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Today's cars are too safe

Driver X -- ESPN The Magazine's anonymous NASCAR star -- writes that just because no one has died in an accident in a decade doesn't mean drivers shouldn't be cautious.

Updated: September 10, 2011, 11:18 AM ET
By Driver X

Driver X is a NASCAR star. This is his third column in a series of unfiltered looks into the lives of professional athletes.

I'M ABOUT TO SAY SOMETHING that's going to sound a little crazy. It's not going to be popular with some of my fellow drivers and especially not with the folks who run NASCAR, but a lot of racers are already thinking it, so here it is: These cars might be too safe.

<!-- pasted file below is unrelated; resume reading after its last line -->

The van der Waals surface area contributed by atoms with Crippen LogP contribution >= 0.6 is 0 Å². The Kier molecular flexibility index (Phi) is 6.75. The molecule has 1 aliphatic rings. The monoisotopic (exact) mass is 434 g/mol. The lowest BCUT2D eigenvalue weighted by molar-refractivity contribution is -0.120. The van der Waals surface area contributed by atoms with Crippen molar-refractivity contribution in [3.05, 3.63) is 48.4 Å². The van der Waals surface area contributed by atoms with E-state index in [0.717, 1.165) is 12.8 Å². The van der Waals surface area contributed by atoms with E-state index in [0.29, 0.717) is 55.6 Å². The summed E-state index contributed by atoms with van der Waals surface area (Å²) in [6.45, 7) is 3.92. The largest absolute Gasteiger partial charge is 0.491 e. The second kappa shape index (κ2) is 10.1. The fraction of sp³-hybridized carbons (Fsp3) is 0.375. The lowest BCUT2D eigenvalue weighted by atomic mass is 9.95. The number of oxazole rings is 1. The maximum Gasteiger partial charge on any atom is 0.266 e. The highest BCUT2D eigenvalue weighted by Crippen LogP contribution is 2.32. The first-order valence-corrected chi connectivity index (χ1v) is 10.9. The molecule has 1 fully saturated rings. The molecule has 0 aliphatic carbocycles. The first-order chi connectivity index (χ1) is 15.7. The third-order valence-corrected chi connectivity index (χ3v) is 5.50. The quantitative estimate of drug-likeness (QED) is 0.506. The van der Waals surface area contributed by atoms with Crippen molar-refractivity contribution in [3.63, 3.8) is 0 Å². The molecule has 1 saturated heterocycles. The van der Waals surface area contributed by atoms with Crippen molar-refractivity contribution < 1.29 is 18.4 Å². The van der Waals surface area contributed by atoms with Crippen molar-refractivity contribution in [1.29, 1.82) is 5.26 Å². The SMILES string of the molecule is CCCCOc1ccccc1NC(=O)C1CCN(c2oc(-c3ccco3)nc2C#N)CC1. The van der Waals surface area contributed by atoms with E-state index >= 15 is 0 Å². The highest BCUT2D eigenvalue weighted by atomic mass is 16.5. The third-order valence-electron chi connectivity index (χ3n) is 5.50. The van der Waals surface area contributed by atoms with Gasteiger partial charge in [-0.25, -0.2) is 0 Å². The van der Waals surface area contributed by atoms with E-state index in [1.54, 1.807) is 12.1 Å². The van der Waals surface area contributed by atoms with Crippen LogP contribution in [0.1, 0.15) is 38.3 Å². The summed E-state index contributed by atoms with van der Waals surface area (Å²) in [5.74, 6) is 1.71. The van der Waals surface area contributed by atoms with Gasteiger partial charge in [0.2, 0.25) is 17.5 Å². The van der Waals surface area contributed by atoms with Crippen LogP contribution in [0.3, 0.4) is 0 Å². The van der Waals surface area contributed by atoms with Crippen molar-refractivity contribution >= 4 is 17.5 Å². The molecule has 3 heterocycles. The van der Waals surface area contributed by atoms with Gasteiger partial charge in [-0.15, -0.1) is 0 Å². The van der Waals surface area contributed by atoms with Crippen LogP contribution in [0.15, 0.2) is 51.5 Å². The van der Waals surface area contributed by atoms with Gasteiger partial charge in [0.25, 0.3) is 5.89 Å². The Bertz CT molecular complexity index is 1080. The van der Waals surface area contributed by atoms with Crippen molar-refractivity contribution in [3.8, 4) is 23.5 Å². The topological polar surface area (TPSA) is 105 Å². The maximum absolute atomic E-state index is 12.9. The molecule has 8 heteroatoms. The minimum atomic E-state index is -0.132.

Don't misunderstand -- I don't want us to go back to wearing T-shirts and blue jeans, being held in the car by one little lap belt. If anyone ever tried to take away my formfitted carbon fiber seat, I'd beat them with the wrench they brought to pry it out with. I truly appreciate all the safety measures implemented since Dale Earnhardt's death in 2001, like head and neck restraints, the SAFER "soft wall" barriers and the Car of Tomorrow and all of its tricked-out cockpit protection. But I'm afraid the same devices and rules that keep us from getting hurt are also creating an atmosphere where too many racers have lost too much perspective on the danger of what we do.

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